Monserrrat's lawsuit claims Tesla should have had better fire-prevention measures in place.

The family of a teenager killed in a 116 mile-per-hour Tesla crash is suing the company, claiming it makes 'unreasonably dangerous' cars© NTSB In an interview with Business Insider, the family's lawyer questioned why the company did not utilize a patent it was awarded in 2011 and that could have possibly reduced the fire's intensity. In lithium-ion batteries like Tesla's, a fire in one cell can quickly spread to the others in the battery pack.

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"If they had used it on this specific car," Philip Corboy, of the Chicago-based firm Corboy & Demetrio, said. "Then it would have been a fire that they could have been able to put out, or something where the passengers could have gotten out in time. But it became an inferno within seconds of when they crashed - there really was not too much the kids could do. They were stuck in an inferno."

The family of a teenager killed in a 116 mile-per-hour Tesla crash is suing the company, claiming it makes 'unreasonably dangerous' cars© Florida Sentinel

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The 2014 Tesla Model S involved in the crash has a five-star safety rating from the National Highway Traffic Safety Administration, but batteries have been a source of headache for firefighters and other first-responders. Investigators said the battery caught fire a second time at the storage yard following the crash in May.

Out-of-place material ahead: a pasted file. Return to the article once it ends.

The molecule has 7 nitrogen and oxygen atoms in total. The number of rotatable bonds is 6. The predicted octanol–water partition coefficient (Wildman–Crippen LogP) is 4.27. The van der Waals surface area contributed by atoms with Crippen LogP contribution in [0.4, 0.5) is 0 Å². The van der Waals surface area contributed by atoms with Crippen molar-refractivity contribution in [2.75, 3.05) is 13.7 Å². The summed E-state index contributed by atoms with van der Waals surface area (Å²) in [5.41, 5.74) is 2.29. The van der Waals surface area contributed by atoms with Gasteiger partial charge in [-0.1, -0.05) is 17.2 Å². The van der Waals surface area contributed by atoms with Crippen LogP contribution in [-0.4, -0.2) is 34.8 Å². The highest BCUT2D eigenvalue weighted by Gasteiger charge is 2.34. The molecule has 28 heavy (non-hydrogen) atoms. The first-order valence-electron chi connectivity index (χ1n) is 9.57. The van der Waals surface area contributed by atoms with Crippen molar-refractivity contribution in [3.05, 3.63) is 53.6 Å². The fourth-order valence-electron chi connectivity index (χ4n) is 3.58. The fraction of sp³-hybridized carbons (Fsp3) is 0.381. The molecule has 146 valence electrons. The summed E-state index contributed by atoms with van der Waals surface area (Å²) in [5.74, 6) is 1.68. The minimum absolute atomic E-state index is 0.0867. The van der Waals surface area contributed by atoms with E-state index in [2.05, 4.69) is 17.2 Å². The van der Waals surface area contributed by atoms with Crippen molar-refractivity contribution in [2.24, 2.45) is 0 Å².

In December, a Model S burst into flames twice following a flat tire in Los Gatos, California. And in June, a Model S suddenly caught fire while sitting in traffic on Santa Monica Boulevard in Los Angeles.

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Eight months after a fatal crash involving a Tesla Motors car operating in a computer-assisted mode, federal auto-safety regulators said their investigation of the car found no defects It determined he set his car ’s cruise control at 74 miles per hour about two minutes before the crash , and should have

Teens Killed in Tesla Crash in Fort Lauderdale. NBC 6's Erika Glover reports on the fatal crash in which two teenagers occupying a Tesla died. The NTSB said they don't anticipate autopilot being a part of their investigation. Markham said the two boys were part of a close group of friends and loved

Still, Tesla has previously maintained that its cars catch fire far less often than traditional gasoline-powered cars.

"Our thoughts continue to be with the families affected by this tragedy," a Tesla spokesperson said in a statement.

"Unfortunately, no car could have withstood a high-speed crash of this kind. Tesla's Speed Limit Mode, which allows Tesla owners to limit their car's speed and acceleration, was introduced as an over-the-air update last year in dedication to our customer's son, Barrett Riley, who tragically passed away in the accident."

Read the full complaint:

Monserratt vs Tesla by on Scribd